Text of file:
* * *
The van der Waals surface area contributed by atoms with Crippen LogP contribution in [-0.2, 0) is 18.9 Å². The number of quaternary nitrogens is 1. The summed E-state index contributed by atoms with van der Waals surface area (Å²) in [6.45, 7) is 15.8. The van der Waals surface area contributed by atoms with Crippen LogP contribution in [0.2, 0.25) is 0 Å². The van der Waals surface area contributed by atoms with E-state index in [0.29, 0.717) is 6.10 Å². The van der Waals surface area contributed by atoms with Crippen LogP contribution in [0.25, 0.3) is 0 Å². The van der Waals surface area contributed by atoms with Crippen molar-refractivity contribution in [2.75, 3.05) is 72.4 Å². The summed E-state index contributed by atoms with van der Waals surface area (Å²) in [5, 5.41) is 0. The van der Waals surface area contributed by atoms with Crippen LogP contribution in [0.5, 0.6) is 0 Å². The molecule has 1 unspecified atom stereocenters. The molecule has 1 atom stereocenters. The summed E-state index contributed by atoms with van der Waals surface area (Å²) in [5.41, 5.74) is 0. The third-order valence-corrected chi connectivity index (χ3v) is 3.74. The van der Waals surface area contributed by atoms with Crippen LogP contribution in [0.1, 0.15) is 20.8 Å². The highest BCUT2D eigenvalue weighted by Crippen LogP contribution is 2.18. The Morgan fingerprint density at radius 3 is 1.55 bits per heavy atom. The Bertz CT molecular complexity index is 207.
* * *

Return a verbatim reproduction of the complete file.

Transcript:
The van der Waals surface area contributed by atoms with Crippen LogP contribution in [-0.2, 0) is 18.9 Å². The number of quaternary nitrogens is 1. The summed E-state index contributed by atoms with van der Waals surface area (Å²) in [6.45, 7) is 15.8. The van der Waals surface area contributed by atoms with Crippen LogP contribution in [0.2, 0.25) is 0 Å². The van der Waals surface area contributed by atoms with E-state index in [0.29, 0.717) is 6.10 Å². The van der Waals surface area contributed by atoms with Crippen LogP contribution in [0.25, 0.3) is 0 Å². The van der Waals surface area contributed by atoms with Crippen molar-refractivity contribution in [2.75, 3.05) is 72.4 Å². The summed E-state index contributed by atoms with van der Waals surface area (Å²) in [5, 5.41) is 0. The van der Waals surface area contributed by atoms with Crippen LogP contribution in [0.5, 0.6) is 0 Å². The molecule has 1 unspecified atom stereocenters. The molecule has 1 atom stereocenters. The summed E-state index contributed by atoms with van der Waals surface area (Å²) in [5.41, 5.74) is 0. The third-order valence-corrected chi connectivity index (χ3v) is 3.74. The van der Waals surface area contributed by atoms with Crippen LogP contribution in [0.1, 0.15) is 20.8 Å². The highest BCUT2D eigenvalue weighted by Crippen LogP contribution is 2.18. The Morgan fingerprint density at radius 3 is 1.55 bits per heavy atom. The Bertz CT molecular complexity index is 207.